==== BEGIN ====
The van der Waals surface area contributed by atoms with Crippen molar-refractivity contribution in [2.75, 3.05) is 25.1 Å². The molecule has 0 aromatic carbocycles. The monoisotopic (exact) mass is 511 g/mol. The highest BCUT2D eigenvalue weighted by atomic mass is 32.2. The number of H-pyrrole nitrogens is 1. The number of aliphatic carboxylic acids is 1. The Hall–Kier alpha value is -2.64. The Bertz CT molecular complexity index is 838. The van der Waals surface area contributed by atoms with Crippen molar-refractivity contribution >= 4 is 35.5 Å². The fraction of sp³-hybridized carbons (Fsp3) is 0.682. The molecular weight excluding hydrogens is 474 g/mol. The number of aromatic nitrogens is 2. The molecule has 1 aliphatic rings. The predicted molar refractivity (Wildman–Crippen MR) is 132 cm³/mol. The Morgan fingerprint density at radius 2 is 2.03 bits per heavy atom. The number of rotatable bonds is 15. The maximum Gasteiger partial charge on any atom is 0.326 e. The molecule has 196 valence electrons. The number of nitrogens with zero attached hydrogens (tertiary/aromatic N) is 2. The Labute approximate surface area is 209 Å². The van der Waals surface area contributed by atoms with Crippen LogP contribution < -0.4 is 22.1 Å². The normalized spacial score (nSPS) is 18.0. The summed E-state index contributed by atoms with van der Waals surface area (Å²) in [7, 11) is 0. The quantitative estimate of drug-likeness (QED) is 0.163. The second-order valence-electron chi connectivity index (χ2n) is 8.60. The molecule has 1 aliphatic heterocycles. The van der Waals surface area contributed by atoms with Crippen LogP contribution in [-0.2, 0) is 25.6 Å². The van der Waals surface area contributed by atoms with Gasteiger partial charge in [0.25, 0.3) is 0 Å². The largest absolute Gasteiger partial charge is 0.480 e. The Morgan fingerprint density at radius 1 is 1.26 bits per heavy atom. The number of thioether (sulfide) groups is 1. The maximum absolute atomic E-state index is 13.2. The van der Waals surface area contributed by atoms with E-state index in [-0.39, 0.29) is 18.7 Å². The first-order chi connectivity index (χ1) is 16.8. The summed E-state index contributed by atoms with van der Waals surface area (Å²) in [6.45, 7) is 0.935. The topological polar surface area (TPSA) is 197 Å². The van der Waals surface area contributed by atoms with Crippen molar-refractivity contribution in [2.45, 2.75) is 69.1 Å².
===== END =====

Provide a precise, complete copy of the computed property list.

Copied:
The van der Waals surface area contributed by atoms with Crippen molar-refractivity contribution in [2.75, 3.05) is 25.1 Å². The molecule has 0 aromatic carbocycles. The monoisotopic (exact) mass is 511 g/mol. The highest BCUT2D eigenvalue weighted by atomic mass is 32.2. The number of H-pyrrole nitrogens is 1. The number of aliphatic carboxylic acids is 1. The Hall–Kier alpha value is -2.64. The Bertz CT molecular complexity index is 838. The van der Waals surface area contributed by atoms with Crippen molar-refractivity contribution >= 4 is 35.5 Å². The fraction of sp³-hybridized carbons (Fsp3) is 0.682. The molecular weight excluding hydrogens is 474 g/mol. The number of aromatic nitrogens is 2. The molecule has 1 aliphatic rings. The predicted molar refractivity (Wildman–Crippen MR) is 132 cm³/mol. The Morgan fingerprint density at radius 2 is 2.03 bits per heavy atom. The number of rotatable bonds is 15. The maximum Gasteiger partial charge on any atom is 0.326 e. The molecule has 196 valence electrons. The number of nitrogens with zero attached hydrogens (tertiary/aromatic N) is 2. The Labute approximate surface area is 209 Å². The van der Waals surface area contributed by atoms with Crippen LogP contribution < -0.4 is 22.1 Å². The normalized spacial score (nSPS) is 18.0. The summed E-state index contributed by atoms with van der Waals surface area (Å²) in [7, 11) is 0. The quantitative estimate of drug-likeness (QED) is 0.163. The second-order valence-electron chi connectivity index (χ2n) is 8.60. The molecule has 1 aliphatic heterocycles. The van der Waals surface area contributed by atoms with Crippen LogP contribution in [-0.2, 0) is 25.6 Å². The van der Waals surface area contributed by atoms with Gasteiger partial charge in [0.25, 0.3) is 0 Å². The largest absolute Gasteiger partial charge is 0.480 e. The Morgan fingerprint density at radius 1 is 1.26 bits per heavy atom. The number of thioether (sulfide) groups is 1. The maximum absolute atomic E-state index is 13.2. The van der Waals surface area contributed by atoms with E-state index in [-0.39, 0.29) is 18.7 Å². The first-order chi connectivity index (χ1) is 16.8. The summed E-state index contributed by atoms with van der Waals surface area (Å²) in [6.45, 7) is 0.935. The topological polar surface area (TPSA) is 197 Å². The van der Waals surface area contributed by atoms with Crippen molar-refractivity contribution in [2.45, 2.75) is 69.1 Å².